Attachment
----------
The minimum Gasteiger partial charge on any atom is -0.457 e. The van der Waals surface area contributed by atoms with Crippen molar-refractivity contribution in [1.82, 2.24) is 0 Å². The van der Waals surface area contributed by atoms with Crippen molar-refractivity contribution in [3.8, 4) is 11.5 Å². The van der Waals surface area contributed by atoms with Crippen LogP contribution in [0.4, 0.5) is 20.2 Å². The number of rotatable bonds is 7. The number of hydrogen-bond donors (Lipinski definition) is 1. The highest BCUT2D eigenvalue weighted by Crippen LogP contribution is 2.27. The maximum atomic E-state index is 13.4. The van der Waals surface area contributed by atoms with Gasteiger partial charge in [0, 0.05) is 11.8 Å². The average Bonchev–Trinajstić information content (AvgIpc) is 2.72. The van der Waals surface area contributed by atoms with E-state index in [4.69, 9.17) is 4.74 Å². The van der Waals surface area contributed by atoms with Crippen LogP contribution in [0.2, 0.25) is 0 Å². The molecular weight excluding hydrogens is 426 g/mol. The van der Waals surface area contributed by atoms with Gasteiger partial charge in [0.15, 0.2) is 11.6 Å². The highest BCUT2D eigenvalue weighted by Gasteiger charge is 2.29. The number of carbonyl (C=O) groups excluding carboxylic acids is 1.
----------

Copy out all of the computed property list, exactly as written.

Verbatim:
The minimum Gasteiger partial charge on any atom is -0.457 e. The van der Waals surface area contributed by atoms with Crippen molar-refractivity contribution in [1.82, 2.24) is 0 Å². The van der Waals surface area contributed by atoms with Crippen molar-refractivity contribution in [3.8, 4) is 11.5 Å². The van der Waals surface area contributed by atoms with Crippen LogP contribution in [0.4, 0.5) is 20.2 Å². The number of rotatable bonds is 7. The number of hydrogen-bond donors (Lipinski definition) is 1. The highest BCUT2D eigenvalue weighted by Crippen LogP contribution is 2.27. The maximum atomic E-state index is 13.4. The van der Waals surface area contributed by atoms with Gasteiger partial charge in [0, 0.05) is 11.8 Å². The average Bonchev–Trinajstić information content (AvgIpc) is 2.72. The van der Waals surface area contributed by atoms with E-state index in [4.69, 9.17) is 4.74 Å². The van der Waals surface area contributed by atoms with Crippen LogP contribution in [0.2, 0.25) is 0 Å². The molecular weight excluding hydrogens is 426 g/mol. The van der Waals surface area contributed by atoms with Gasteiger partial charge in [0.15, 0.2) is 11.6 Å². The highest BCUT2D eigenvalue weighted by Gasteiger charge is 2.29. The number of carbonyl (C=O) groups excluding carboxylic acids is 1.